Smetana, Tchaikovsky, Dvorak and Glinka: Tuesday's program at Davies Symphony Hall by the Russian National Orchestra and its guest conductor, Giancarlo Guerrero, won't win any awards for innovative programming. It was a high-level performance of meat-and-potatoes repertory, easy to enjoy.

But there was news: the Bay Area orchestral debut of pianist Daniil Trifonov, the 21-year-old Russian virtuoso. Last season, he won the Tchaikovsky and Rubinstein competitions. This season, he is debuting with four of the "Big Five" orchestras: New York, Chicago, Boston and Cleveland. His Feb. 5 debut recital at Carnegie Hall will be released on Deutsche Grammophon, a prestige label. Oh, and he still is a student at the Cleveland Institute of Music.

He is human: One year ago, when Trifonov gave a recital at the Montalvo Arts Center in Saratoga, this writer watched as a large moth flitted across the keys, then jumped up and batted the pianist on the cheek. He swatted at it and lost his place in Debussy's "Hommage à Rameau."

There were no moths nor mishaps during Tuesday's program, the first of two this week by the Russians. (They are being presented by the San Francisco Symphony as part of its Great Performers Series.) Trifonov's rendering of Tchaikovsky's Piano Concerto No. 1 in B-flat minor was poetic and fierce, and the fact that he appears as shy and slender as a boy out of a Dickens novel only added to the effect.

It wasn't a typical performance. Through the long opening movement, Trifonov pushed and pulled back tempos within phrases, as he played cat and mouse with the orchestra. His playing was humorous, crisp and percussive, then filled with feathery shadings and effects. Entering the cadenza, his playing was spiky -- stabbing; one could feel Tchaikovsky's pain. The flying double-octaves which close the movement were clean as a whistle.

Guerrero drew a big vital sound from the orchestra, with deep rosy hues from the strings: the sounds of good health.

Balance, however, was sometimes an issue: i.e., inaudible brass during a dramatic tutti passage. Early in the lyric middle movement (introduced by unusually plush flute-work), there was a wobbly moment or two when the soloist (who plays on the off-beat here) and orchestra got out of sync. Where was Guerrero? Yet it was during this movement's scherzolike interlude, played at something like triple-tempo, that Trifonov was at his best: super-delicate streams of notes, like dustings of sugar. In the finale, he and the conductor toyed with surges of tempo, as Trifonov went whirlpooling through more of those mad octaves to close it out.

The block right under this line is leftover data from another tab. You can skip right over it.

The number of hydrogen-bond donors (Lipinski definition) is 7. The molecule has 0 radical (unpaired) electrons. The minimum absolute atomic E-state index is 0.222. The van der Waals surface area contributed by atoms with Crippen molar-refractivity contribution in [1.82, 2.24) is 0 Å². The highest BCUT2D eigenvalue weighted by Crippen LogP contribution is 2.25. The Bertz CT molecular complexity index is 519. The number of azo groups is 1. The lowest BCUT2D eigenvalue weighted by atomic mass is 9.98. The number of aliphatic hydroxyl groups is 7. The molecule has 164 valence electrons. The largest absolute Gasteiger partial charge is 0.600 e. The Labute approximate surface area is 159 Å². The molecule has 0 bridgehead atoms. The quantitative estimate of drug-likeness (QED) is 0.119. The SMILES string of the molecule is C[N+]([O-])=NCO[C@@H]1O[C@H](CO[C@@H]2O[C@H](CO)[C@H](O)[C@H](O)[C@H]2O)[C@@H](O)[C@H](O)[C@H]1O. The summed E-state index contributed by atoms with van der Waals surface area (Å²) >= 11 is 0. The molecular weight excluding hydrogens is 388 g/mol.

He played an encore: Liszt's transcription of Schumann's "Widmung." This was all heart and song, the most moving three minutes of the evening.

After intermission, Guerrero led the orchestra in Dvorak's Symphony No. 6 in D major, which pulsed with color and more of that healthy outdoorsy-ness through its opening Allegro. The Adagio captured the solace of Beethoven, Dvorak's inspiration here, as Guerrero painted with horns and cellos, violas and flutes. It was lush and lovely. The Scherzo -- fired by a Bohemian folk dance, the furiant -- lacked tautness and a knockout punch. The finale was thick with buzzing crosscurrents, but perhaps not as heroic as Dvorak intended.

The orchestra's most consistent performance was its encore: Glinka's "Ruslan and Ludmila" Overture, a virtuoso showpiece. This was a bundle of energy, transmitted with precision and with lavish melody.

Two hours before, Guerrero and his musicians began with Smetana's Overture to "The Bartered Bride" -- not as consistent. Still, those bumblebee strings! Those rosy-toned effervescences!

To your health!

Contact Richard Scheinin at 408-920-5069, read his stories and reviews at www.mercurynews.com/richard-scheinin and follow him on Twitter at Twitter.com/richardscheinin.